(My) Key points of Stoicism

A few years ago I went to see a Derren Brown stage show, in which he quoted Seneca, “You stop caring what people think about you when you realise how seldom they do”. This really struck a nerve with me, as it seemed so simple. A couple of weeks later I went to see Derren again, in conversation with the philosopher Alain de Botton, at the School of Life. When asked to describe himself in 3 words, he said “Athiest, Skeptic and Stoic”. I thought to myself that ‘I am an atheist and a skeptic, maybe I should look into this Stoic thing’. That thought genuinely changed my life. I started by reaing the incredible ‘Guide to the good life; The ancient art of stoic joy’ by William B Irvine.

These are the key points of stoicism for me. I am sure there are different ones for different people and I am far from an expert of stoicism, but these have helped me a lot.

Memento Mori or Remeber you will die

Thinking about death may not seem like the happiest way to live your life, but it can be incredibly freeing…. when you think you have incredibly important work to do, which is driving up your stress levels and taking you apart from the people you love, it helps to take a minute to think about your death bed. When you’re on your death bed will you be thinking about the amazing times you’ve had with the people you love, or will you be thinking about that PowerPoint presentation you did for the unappreciative client. I am guessing it’s the former, not the later. If that is the case, use that feeling in your life today, so you don’t regret it down the line. The Stoics would encourage you not only to think about your death, but also about those closest to you. For example, it’s really easy to spend time at home mindlessly scrolling through social media and not engaging with your family, but if you imagine that the worst happening to a family member; would you rather have spent the time engaging with them, or ignoring them to look at the filtered lives of others.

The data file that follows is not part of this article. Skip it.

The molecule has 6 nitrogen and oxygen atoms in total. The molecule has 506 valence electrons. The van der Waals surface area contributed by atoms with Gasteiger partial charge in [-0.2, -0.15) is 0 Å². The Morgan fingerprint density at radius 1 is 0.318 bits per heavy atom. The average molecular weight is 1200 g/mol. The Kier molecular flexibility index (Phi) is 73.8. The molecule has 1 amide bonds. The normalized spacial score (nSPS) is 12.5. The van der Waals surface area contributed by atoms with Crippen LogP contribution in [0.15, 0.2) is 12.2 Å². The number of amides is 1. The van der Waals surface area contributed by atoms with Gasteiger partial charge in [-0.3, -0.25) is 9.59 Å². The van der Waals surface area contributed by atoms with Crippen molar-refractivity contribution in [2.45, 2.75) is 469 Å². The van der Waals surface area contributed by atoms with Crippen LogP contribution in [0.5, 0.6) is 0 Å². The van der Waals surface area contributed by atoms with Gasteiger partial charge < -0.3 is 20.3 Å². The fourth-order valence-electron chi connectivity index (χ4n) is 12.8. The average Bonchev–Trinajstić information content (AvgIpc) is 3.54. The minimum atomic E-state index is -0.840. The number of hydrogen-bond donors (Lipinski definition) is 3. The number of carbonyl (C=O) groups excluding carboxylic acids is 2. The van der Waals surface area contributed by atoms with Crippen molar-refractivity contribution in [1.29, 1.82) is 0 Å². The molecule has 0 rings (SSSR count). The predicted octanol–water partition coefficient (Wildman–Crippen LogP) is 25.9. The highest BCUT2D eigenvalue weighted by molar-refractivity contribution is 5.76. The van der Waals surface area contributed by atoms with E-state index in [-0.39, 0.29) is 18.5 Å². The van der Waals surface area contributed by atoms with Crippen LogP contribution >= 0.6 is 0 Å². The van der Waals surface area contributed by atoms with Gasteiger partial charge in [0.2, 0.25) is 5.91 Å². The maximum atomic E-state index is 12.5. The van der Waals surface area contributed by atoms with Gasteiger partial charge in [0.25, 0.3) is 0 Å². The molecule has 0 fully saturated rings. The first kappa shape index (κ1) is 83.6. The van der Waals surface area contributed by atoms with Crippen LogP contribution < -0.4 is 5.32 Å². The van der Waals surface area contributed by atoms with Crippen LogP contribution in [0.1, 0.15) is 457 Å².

“If you don’t know to which port you are sailing, no wind is favourable

This is a relatively simple concept, but hard to put in practice. Before discovering stoicism I wanted my business to be “a success”, however, I had never clarified what I meant by “a success”. Now I have very specific measures of where I want the business to be in 1 year, 2 years and 3 years, since doing this I have been more and more successful, both in life and in business. It seems crazy that most people would say that they want “success” without defining what they mean by success. You may think that you instinctively know what you mean by success and that others think exactly the same way, but try asking 10 different people…. you will probably get 10 different responses.

The key to happiness is wanting what you already have

We can all get trapped in what is called the ‘hedonic treadmill’. You want something for a long time, even work hard to get it, but then when you get it you don’t want it any more and you want the next something. You want a fast car, then you get it and you want a faster one. You want a big house, when you get it you just want a bigger one. The Stoics have a different approach. You want a new bed, sleep on the floor for a week, you’ll soon start to value your current bed. You want to eat nicer food, just eat rice for a week, you’ll soon value the food you have. You don’t have to be that extreme, but know that however much you want something, you’ll always want the next something, so better to focus on what you already have and how it makes you happy.

No one can make you feel anything. They only act. You chose your reaction

How many times have you said “xxxxxxxx made me angry”, “xxxxxxxx upset me”, or anything similar? Stoicism makes you realise that this is not true. The truth is that xxxxxxxxx acted in a certain way (whether consciously, or unconsciously) and YOU chose how to react to their action (whether consciously, or unconsciously). As Marcus Aurelius said, “You have power over your mind, not outside events, realise this and you will find strength“.

Know what it is in your control and what it not

Alcoholyics Anonymous meetings start with what is called the Serenity Prayer, “grant me the serenity to accept the things I cannot change; courage to change the things I can; and wisdom to know the difference”. This is by far the most eloquent way of putting this very simple concept. Once again, it’s incredibly liberating and de-stressing. Every difficult situation that you encounter will have multiple elements to it, some will be in your control, some will be beyond your control. The key is to focus on the elements in your control and do all you can about them, then accept what is beyond your control and stop worrying about it.